4. A (15 oz) can of diced tomatoes (not the fire roasted kind…and the ones I used were canned in sauce, so I didn’t drain them)
  5. A (8 oz) can of tomato sauce (to give an extra kick of tomatoey goodness)
  6. Two boxes of beef stock (I don’t know what size…sorry, but use the boxes, not the cans because they’re bigger. If you go with cans, you might need, like, four or so…maybe)
  7. Onion powder
  8. Garlic Powder
  9. Italian Seasoning
  10. A bag of Mini Raviolis (I used cheese, but you can use any variety…but seriously, the cheese was good)
  11. (Optional) I also added about a tablespoon of tomato paste, because I have a tube that needs to be used and I’ve been adding it to everything…it’s not strictly necessary, though

So once you’ve chopped up your onion and garlic, you’re going to put them in your pot with a little olive oil and get them going until they start to get soft. (If you’re me, you’ll add some salt and pepper at every stage, just to make sure all the flavors are coming out the way they best can, but that’s just me.) Once they’re starting to soften, you can add the Sausage and brown it, breaking it up as it cooks. (Again, I add some salt and pepper here.) Once you’ve got the sausage cooked through, you can add the tomatoes, tomato sauce, tomato paste (if you have it) and the beef stock. I recommend adding them in that order, because if you add the stock  first, things tend to splash (call it experience). To that you’re going to add that onion powder, garlic powder and Italian seasoning. I didn’t measure, but it was probably a little less than a tablespoon of each, and you’ll want to definitely add salt and pepper at this point, to your taste.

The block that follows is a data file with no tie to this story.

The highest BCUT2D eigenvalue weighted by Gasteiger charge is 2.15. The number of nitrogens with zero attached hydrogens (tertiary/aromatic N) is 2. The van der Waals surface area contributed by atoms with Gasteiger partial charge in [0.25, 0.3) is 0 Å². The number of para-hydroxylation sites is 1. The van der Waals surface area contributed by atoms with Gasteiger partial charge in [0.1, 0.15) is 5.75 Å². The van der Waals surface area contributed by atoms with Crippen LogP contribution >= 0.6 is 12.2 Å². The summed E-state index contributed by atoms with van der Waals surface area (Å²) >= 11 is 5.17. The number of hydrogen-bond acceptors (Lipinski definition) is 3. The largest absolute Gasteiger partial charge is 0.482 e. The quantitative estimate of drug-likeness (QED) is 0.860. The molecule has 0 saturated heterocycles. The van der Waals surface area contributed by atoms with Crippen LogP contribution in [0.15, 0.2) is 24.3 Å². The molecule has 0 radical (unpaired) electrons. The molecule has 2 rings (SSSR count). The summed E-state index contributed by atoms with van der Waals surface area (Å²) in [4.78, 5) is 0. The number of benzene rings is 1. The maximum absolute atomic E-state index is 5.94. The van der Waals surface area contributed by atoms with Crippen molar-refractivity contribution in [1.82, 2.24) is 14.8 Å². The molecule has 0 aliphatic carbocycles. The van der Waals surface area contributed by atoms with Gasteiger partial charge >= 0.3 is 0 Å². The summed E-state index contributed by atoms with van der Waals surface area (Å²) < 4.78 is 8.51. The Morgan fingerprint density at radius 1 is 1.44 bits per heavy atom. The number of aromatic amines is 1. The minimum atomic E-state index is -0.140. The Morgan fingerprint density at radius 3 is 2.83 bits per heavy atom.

Here’s the thing about adding salt and pepper to taste with a soup: I find that with any soup (or long-simmering sauce for that matter) you’ll want to let the whole thing come to a boil and then cool slightly before you get aggressive with the seasoning. This lets everyone get happy in the pot and figure out their balance. then you can add the salt and pepper a little at a time, stirring and (most important) tasting between each addition, until the flavors are balanced. This is the difference between an alright cook and a great one.

Once you have everything balanced, you’re going to want to let it simmer at least half an hour. Just remember that the longer you let it go, the richer and deeper the flavors are going to get. I started mine at 9:30 in the morning, and we ate at 6:30 that night. I just kept the stove on low all day and gave it a rest when it was looking a little low. I also ended up adding some water because of how low the soup was looking, since we had guest coming and I didn’t want to not have enough. Adding water, though, is completely up to you. Just like the salt and pepper, it’s all about taste.

When you’re ready to eat it, you simply cook the ravioli according to package instructions (not in the pot,but separately) until they start to float (that’s how my mom taught me to tell if they’re done.) Then simply strain them, ladle a few into the bottom of your bowl, and ladle the soup on top. Then top with Parmesan cheese, because cheese makes soup delicious.

This pot fed four people, and most of us got seconds, so it would probably feed up to eight people without seconds. Just trust me, though, they’ll probably want seconds, cuz this is an awesome soup.